Leadership Lessons I have learned from my In-Laws

Many of you will read this title and think I am writing a satirical piece, but I write this post this morning in all sincerity.  I am extremely blessed to have married more than a wonderful wife over 29 years ago and I can honestly say that my in-laws have taught me many lessons that have made me a better leader in my personal and professional life.  I’ll try to include a few stories so that you can understand the context of my learning.  Context is of great value when we learn and the context of my learning is sometimes painful, but often humorous.

Here are a few lessons I have learned:

1.  Think before you speak.

My wife and I started dating in 1980 and there was also a mayoral election taking place in Murray, KY where we were both undergrads.  One of the candidates was a professor at the University and the other was an older gentleman from the community.  We were at my wife’s home one afternoon when I made a comment about the mayoral race.  The non-university candidate was Holmes Ellis and I made the comment “Who is this old coot, Holmes Ellis?”  Without an ounce of emotion my future mother-in-law replied “That old coot is my uncle.”  Needless to say, I didn’t make any more comments about that election and she told uncle Holmes, the mayor, that story many times and he always got a good laugh out of it.

2.  Patience is a virtue when you are working with someone who is under stress

Early in our marriage we had many challenges we dealt with.  We married in September 1982 and six months later I lost my job due to a reduction in force in March 1983.  Eight days later my father died and then one month later my wife graduated from college and we moved for my new job.  Three months after that we moved again when I took another job.  If you have ever taken one of those surveys that show stressful issues in your life you will see that I “topped the charts” during that first 12 months.  All through that time my in-laws stood beside us and supported us.  That has never changed some 29 years later.

3.  Your role as a parent/mentor never stops

You already know that I have been married for over 29 years, but you should also realize that my wife and I have raised two sons, one of whom graduated from college in 2010, and the other who will graduate in 2012.  My sons are extremely blessed by the fact that they have maintained a solid, strong relationship with their grandparents throughout their lives.  If you are a new parent you will learn that your child will listen to you less and less as they become a teenager, but they do come back around.  One of the most sound strategies we learned is that it takes a family (or a scout troop) to raise a child.  Many things we would try to impress upon our child were better heard from their grandparents or other parents they knew and respected.  This strategy works; don’t underestimate it!  The correlation in the workplace has to do with your direct reports.  They may not  hear what you have to say, but keeping them connected to  others who will support your wishes and goals is of great value.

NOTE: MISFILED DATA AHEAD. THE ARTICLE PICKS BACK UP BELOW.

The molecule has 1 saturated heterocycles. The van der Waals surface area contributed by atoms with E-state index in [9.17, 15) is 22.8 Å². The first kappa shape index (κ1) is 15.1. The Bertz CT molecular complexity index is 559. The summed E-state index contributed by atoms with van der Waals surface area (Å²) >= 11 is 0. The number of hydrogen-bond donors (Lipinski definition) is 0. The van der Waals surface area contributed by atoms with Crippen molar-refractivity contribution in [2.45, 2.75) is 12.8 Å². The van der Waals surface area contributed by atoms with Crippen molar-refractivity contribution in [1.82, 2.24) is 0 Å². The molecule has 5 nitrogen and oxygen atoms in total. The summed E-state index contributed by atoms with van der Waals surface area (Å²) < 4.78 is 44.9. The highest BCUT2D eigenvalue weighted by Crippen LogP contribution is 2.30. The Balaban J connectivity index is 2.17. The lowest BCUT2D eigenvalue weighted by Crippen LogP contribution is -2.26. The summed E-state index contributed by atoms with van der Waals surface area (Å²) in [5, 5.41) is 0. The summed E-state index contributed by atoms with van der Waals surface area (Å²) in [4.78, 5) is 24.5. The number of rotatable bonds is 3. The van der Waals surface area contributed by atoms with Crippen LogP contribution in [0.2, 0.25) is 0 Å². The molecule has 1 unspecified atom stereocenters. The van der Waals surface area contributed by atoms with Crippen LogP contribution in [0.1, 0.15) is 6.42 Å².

4.  Knowledge is great, but wisdom is greater

When we are young we gain a lot of knowledge and that knowledge can make us feel that we “know it all.”  Wisdom is gained from experience and many practices I have employed as  a leader come from things I have learned from experiences I have gone through.  I have been fortunate to have been connected with great parents who died way too soon, but I have also learned a great deal from the servant hearts of my in-laws through watching their actions.  Leaders do the right thing, they just don’t talk about it.  I don’t have enough fingers and toes to count the many times my in-laws have been servant leaders to their community in their neighborhood, their families or their church.  Leaders need to have the same servant heart.  The best leader will show others, they will model the appropriate behavior so that there is no confusion about  what is the appropriate thing to do.

This is just the beginning, but these four points are of great value to each of you as a leader, or a leader in formation:

 

1.  Think before you speak

2.  Patience is a virtue

3.  Your role as a mentor never stops

4.  Knowledge is great, but wisdom is greater

 

I hope you find this to be of value and I suspect many of you will get a chuckle out of my miss-steps.  My greatest learning opportunities come from challenges and mistakes and I am fortunate, and blessed, to have gotten stronger and wiser along the way.

Do you have a “wisdom-building” experience you can share?